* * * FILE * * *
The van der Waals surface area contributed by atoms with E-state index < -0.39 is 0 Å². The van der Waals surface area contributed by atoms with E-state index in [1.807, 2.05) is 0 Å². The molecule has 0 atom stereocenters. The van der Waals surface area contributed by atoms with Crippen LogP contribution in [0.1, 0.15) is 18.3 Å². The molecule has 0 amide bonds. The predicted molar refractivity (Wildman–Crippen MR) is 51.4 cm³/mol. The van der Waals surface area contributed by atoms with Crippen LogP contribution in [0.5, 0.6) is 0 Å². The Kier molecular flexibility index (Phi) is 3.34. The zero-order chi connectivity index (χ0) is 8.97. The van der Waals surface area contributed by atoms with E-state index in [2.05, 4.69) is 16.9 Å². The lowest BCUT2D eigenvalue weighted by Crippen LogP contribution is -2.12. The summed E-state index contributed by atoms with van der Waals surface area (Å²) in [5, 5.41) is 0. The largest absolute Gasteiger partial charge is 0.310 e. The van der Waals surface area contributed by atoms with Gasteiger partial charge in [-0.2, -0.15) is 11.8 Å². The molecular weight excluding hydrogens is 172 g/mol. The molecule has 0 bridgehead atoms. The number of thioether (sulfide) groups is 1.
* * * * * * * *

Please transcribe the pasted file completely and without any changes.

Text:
The van der Waals surface area contributed by atoms with E-state index < -0.39 is 0 Å². The van der Waals surface area contributed by atoms with E-state index in [1.807, 2.05) is 0 Å². The molecule has 0 atom stereocenters. The van der Waals surface area contributed by atoms with Crippen LogP contribution in [0.1, 0.15) is 18.3 Å². The molecule has 0 amide bonds. The predicted molar refractivity (Wildman–Crippen MR) is 51.4 cm³/mol. The van der Waals surface area contributed by atoms with Crippen LogP contribution in [0.5, 0.6) is 0 Å². The Kier molecular flexibility index (Phi) is 3.34. The zero-order chi connectivity index (χ0) is 8.97. The van der Waals surface area contributed by atoms with E-state index in [2.05, 4.69) is 16.9 Å². The lowest BCUT2D eigenvalue weighted by Crippen LogP contribution is -2.12. The summed E-state index contributed by atoms with van der Waals surface area (Å²) in [5, 5.41) is 0. The largest absolute Gasteiger partial charge is 0.310 e. The van der Waals surface area contributed by atoms with Gasteiger partial charge in [-0.2, -0.15) is 11.8 Å². The molecular weight excluding hydrogens is 172 g/mol. The molecule has 0 bridgehead atoms. The number of thioether (sulfide) groups is 1.